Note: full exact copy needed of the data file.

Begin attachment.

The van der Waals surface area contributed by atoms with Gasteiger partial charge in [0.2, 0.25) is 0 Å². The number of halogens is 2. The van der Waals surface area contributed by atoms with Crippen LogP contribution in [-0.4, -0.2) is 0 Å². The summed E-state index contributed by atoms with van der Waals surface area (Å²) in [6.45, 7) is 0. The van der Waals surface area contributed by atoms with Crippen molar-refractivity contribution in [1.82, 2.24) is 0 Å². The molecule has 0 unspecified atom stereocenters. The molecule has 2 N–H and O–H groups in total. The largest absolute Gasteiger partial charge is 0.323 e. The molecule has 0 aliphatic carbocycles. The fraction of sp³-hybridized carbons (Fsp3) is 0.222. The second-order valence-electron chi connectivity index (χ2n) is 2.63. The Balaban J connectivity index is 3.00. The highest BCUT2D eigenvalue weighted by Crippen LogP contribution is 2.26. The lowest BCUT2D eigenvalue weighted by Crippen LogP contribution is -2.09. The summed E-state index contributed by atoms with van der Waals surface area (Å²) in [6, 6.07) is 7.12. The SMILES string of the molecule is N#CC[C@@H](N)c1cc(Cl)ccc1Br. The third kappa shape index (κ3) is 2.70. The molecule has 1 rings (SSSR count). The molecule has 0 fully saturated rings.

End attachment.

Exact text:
The van der Waals surface area contributed by atoms with Gasteiger partial charge in [0.2, 0.25) is 0 Å². The number of halogens is 2. The van der Waals surface area contributed by atoms with Crippen LogP contribution in [-0.4, -0.2) is 0 Å². The summed E-state index contributed by atoms with van der Waals surface area (Å²) in [6.45, 7) is 0. The van der Waals surface area contributed by atoms with Crippen molar-refractivity contribution in [1.82, 2.24) is 0 Å². The molecule has 0 unspecified atom stereocenters. The molecule has 2 N–H and O–H groups in total. The largest absolute Gasteiger partial charge is 0.323 e. The molecule has 0 aliphatic carbocycles. The fraction of sp³-hybridized carbons (Fsp3) is 0.222. The second-order valence-electron chi connectivity index (χ2n) is 2.63. The Balaban J connectivity index is 3.00. The highest BCUT2D eigenvalue weighted by Crippen LogP contribution is 2.26. The lowest BCUT2D eigenvalue weighted by Crippen LogP contribution is -2.09. The summed E-state index contributed by atoms with van der Waals surface area (Å²) in [6, 6.07) is 7.12. The SMILES string of the molecule is N#CC[C@@H](N)c1cc(Cl)ccc1Br. The third kappa shape index (κ3) is 2.70. The molecule has 1 rings (SSSR count). The molecule has 0 fully saturated rings.